• Don’t delay; get independent legal advice about these and any other issues to do with your case. You may think you have got it sorted, but it won’t harm to check!
Court proceedings

If you start court proceedings and your claim is for £10,000 or less, you can use a free mediation service to try and reach an agreement about how to resolve your dispute. To get some idea how the small claims mediation service works see: What the Small Claims Mediation Service did for me 

To get some idea of what to expect when you arrive at court and you are waiting for your hearing see: When you arrive for your county court hearing 

For more information about court proceedings, see Going to court leaflets 4 and 5 in this series.

Costs warning!

If you lose you will almost always have to pay the other party’s legal costs as well as your own. (The rules are different for small claims. For more information about costs in the small claims track, see Leaflet 4.) It is possible to end up losing your home or be made bankrupt as a result of starting a court case.

If you win, your opponent should pay what the court awards you as well as your legal costs. However in practice, it is not always easy getting your hands on the money you are awarded. You may have to enforce the court’s order yourself and pay the costs involved in doing this, at least to start off with.

It is all too common for there to be no winners – only losers, in a court case.

Getting advice

Get advice about what the law says when you are unsure. Does it still support your case? If not, should you decide on a different option for solving your problem rather than going to court?

Jargon buster

Alternative dispute resolution (‘ADR’) – a range of options for resolving disputes, often without going through the process offered by the courts.

Claimant –someone who starts court proceedings.

Defendant –someone who has court proceedings brought against them.

Litigation – the process of going to court.

Party – this kind of ‘party’ isn’t about balloons and dancing! It is a person or group of people forming one side in a dispute.

Practice direction – rules about how court cases must be prepared or presented.

Pre-action – before court proceedings start.

Protocol - an official procedure explaining how to behave and what to do in particular situations.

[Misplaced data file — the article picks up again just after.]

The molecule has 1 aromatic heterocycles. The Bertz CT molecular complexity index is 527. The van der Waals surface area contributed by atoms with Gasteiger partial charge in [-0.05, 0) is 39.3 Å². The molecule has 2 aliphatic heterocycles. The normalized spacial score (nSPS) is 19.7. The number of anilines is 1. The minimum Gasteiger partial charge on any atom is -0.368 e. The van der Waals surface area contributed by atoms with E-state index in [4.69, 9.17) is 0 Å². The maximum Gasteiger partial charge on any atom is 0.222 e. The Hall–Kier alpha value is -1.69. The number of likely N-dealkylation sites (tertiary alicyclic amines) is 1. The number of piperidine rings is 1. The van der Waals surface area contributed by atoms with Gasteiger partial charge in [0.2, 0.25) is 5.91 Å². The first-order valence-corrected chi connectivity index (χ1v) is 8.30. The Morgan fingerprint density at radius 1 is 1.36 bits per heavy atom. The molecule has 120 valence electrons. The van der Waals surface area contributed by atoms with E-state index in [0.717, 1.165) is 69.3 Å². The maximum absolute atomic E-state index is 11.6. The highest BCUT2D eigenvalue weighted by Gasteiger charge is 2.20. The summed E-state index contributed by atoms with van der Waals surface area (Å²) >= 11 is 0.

Settling – reaching an agreement to resolve a dispute.

Without prejudice – this means that something, e.g. a document or conversation, can’t normally be shown or referred to in court.

Where to go for further help

How to find a legal advisor

The Royal Courts of Justice Advice Bureau can help you if:

  • you have a case in the County Court, High Court, Administrative Court or Court of Appeal in civil or family cases, and
  • you are not already represented by a solicitor or barrister.

The Royal Courts of Justice Advice Bureau has qualified solicitors who can give you free, confidential legal advice including help with:

  • Court procedure
  • Applications to the court
  • Referral to free representation
  • Referral to a free mediation service
  • Free advice from a costs draftsman about orders for costs against you.

The Royal Courts of Justice Advice Bureau is independent of the courts and can help wherever you live in England or Wales.

To book an appointment to see a solicitor please see Royal Courts of Justice Advice Bureau for latest appointment details. 

You can also ask friends and family for a recommendation. To find a local solicitor who can help you, search here:

Help finding court forms

Court staff may be able to explain court procedures and help you find a court form. They are not able to give you legal advice.

You can search for court forms here: Court form and guidance finder

Help when at court

The Personal Support Unit (PSU) supports people going through the court process without a lawyer. Volunteers offer a free and confidential service. PSU aims to help you manage your own case yourself. PSU does not give legal advice or act on your behalf, but can offer practical help such as going to your hearing with you and help completing and filing your forms.

For more information as well as the location and contact information for your nearest PSU, please visit Personal Support Unit or call 0207 947 7701/7703.